Why May A Maritime Lawsuit Be Required For Injured Seamen?

by Terry Bryant

A maritime lawsuit may be required when a seaman is hurt while working on a navigating vessel, especially because these workers do not typically have access to state injury compensation programs. In fact, a negligence claim against an employer or vessel owner may be the only recourse an injured worker has, but it can be an effective method for recovering fair restitution. That’s because injured workers often have additional protections available to them under the Jones Act.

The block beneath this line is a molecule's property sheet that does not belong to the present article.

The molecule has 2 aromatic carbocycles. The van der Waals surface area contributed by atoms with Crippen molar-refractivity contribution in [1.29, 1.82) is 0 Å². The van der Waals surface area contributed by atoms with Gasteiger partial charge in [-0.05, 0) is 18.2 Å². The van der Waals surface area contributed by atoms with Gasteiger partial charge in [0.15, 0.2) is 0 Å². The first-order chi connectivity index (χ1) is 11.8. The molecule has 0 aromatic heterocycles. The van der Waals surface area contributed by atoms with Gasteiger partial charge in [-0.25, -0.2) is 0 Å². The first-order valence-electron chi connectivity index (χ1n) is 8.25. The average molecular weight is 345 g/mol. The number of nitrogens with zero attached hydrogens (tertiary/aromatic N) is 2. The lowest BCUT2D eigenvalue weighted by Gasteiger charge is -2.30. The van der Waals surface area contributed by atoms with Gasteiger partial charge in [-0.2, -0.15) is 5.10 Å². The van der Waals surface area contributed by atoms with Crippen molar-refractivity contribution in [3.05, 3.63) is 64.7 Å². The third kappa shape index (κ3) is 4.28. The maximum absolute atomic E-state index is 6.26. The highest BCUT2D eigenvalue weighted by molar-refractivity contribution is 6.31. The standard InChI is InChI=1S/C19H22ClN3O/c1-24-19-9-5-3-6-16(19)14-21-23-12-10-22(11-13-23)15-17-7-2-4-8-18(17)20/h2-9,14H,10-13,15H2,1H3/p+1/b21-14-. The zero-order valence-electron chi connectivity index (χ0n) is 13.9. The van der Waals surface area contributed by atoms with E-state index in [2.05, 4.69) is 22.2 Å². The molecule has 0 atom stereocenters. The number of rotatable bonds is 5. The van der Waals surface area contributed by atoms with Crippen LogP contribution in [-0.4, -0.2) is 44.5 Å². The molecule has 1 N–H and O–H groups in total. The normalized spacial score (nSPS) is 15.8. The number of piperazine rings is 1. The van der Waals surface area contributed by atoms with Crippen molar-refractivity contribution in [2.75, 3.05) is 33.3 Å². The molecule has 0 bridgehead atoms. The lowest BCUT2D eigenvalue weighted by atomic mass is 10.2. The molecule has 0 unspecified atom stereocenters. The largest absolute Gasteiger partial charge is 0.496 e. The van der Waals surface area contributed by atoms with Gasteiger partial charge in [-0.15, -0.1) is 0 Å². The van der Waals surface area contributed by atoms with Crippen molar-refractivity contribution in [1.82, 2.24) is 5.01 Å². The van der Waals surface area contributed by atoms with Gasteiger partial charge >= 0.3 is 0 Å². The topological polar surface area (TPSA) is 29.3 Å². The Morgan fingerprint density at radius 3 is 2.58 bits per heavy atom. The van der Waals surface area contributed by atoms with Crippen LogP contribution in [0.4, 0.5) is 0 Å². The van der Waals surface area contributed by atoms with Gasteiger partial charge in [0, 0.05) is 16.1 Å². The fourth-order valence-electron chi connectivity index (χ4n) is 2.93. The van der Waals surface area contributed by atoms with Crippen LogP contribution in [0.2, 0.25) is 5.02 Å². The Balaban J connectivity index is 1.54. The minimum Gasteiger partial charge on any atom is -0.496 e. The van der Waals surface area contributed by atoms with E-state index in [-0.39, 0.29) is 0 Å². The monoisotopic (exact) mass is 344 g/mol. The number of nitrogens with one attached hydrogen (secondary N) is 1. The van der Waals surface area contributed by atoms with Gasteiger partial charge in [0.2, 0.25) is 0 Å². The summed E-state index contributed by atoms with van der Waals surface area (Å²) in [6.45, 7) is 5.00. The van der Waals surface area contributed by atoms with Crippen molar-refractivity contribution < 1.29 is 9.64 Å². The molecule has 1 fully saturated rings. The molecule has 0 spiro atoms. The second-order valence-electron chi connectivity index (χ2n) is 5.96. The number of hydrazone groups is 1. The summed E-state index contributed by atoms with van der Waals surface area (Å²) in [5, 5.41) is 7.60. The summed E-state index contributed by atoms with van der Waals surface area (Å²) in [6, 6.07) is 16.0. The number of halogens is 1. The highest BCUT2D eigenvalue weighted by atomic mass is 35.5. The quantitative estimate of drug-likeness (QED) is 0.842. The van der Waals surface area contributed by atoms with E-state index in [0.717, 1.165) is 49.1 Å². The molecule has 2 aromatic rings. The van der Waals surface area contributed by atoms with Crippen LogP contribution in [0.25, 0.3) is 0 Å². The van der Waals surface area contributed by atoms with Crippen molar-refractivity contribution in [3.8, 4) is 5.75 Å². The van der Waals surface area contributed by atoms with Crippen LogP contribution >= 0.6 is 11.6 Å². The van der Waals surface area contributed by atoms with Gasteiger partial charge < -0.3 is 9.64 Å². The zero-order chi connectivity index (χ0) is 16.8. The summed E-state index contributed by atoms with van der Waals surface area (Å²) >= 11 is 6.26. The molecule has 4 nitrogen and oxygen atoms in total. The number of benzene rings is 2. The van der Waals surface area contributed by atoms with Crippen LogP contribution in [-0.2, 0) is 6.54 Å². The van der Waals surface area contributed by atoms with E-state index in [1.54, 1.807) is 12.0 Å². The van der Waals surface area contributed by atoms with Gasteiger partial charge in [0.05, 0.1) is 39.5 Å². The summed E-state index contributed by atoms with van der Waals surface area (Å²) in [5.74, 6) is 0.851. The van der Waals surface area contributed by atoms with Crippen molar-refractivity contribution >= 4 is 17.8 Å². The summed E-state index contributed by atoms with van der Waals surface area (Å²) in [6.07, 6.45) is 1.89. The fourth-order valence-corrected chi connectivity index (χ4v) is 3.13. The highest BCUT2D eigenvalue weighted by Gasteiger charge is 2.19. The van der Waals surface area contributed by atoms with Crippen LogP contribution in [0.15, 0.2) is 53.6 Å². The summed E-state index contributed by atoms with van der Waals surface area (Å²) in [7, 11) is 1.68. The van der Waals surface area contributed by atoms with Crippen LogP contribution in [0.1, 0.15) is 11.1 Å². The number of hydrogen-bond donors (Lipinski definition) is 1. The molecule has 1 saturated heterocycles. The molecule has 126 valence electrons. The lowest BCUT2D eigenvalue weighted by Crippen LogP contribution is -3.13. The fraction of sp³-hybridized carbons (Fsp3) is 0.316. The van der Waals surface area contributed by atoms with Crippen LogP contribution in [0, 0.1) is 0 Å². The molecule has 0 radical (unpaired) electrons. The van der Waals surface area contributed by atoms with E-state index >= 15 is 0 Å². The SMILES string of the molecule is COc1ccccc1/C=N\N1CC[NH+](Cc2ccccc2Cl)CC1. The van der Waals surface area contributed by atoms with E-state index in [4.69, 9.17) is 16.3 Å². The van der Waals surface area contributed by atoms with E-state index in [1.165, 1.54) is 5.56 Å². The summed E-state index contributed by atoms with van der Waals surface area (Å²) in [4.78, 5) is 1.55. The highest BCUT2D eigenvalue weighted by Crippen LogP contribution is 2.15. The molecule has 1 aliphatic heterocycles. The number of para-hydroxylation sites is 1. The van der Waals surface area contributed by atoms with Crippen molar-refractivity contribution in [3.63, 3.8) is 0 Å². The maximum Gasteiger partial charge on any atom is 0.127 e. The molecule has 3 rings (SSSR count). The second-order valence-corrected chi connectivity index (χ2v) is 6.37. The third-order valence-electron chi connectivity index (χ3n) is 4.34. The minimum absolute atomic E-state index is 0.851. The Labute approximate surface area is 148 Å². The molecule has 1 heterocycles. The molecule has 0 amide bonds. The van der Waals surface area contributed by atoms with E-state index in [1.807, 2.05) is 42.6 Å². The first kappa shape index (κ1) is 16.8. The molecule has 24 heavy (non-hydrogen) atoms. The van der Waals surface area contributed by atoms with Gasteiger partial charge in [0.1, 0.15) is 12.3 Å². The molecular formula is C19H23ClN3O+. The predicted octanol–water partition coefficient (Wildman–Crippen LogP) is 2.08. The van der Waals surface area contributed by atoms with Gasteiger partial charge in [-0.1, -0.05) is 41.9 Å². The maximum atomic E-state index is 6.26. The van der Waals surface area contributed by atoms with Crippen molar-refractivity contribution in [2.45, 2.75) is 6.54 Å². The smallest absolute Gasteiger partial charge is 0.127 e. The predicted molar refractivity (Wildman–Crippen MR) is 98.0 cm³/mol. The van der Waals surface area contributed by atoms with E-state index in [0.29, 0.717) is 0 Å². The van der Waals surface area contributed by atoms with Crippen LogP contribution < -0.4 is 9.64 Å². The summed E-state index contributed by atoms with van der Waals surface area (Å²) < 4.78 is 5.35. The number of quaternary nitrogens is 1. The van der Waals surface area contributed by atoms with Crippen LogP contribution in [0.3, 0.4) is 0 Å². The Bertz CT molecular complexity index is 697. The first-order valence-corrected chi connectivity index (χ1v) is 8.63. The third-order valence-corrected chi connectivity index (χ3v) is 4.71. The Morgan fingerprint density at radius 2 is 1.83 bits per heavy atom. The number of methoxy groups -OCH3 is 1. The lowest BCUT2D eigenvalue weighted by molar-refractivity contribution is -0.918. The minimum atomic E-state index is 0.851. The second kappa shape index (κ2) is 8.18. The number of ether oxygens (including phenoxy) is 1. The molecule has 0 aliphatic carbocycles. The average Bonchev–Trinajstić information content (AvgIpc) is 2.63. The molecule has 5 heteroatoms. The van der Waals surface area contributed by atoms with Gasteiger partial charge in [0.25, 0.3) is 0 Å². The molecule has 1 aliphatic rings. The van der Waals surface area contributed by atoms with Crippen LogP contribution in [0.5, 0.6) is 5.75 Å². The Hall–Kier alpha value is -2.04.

The Jones Act allows qualified seamen to file a maritime injury lawsuit against an employer or vessel owner and lowers the burden of proof that victims have to shoulder. This means that a hurt worker does not have to provide the same level of evidence to demonstrate liability. So, for example, even a surface slicked with oil can create liability for the vessel owner. And of course, things like poor maintenance, inadequate crew training, and reduced staffing can all be grounds for major liability issues.

To be qualified for Jones Act protection, a seaman must spend at least 30 percent of their working time in the service of a navigating vessel or fleet. What defines a navigating vessel is occasionally up for interpretation, so defendants will likely contest this part of the claim. With expert legal assistance, though, such tactics will typically not be enough to undermine an injured worker’s claim.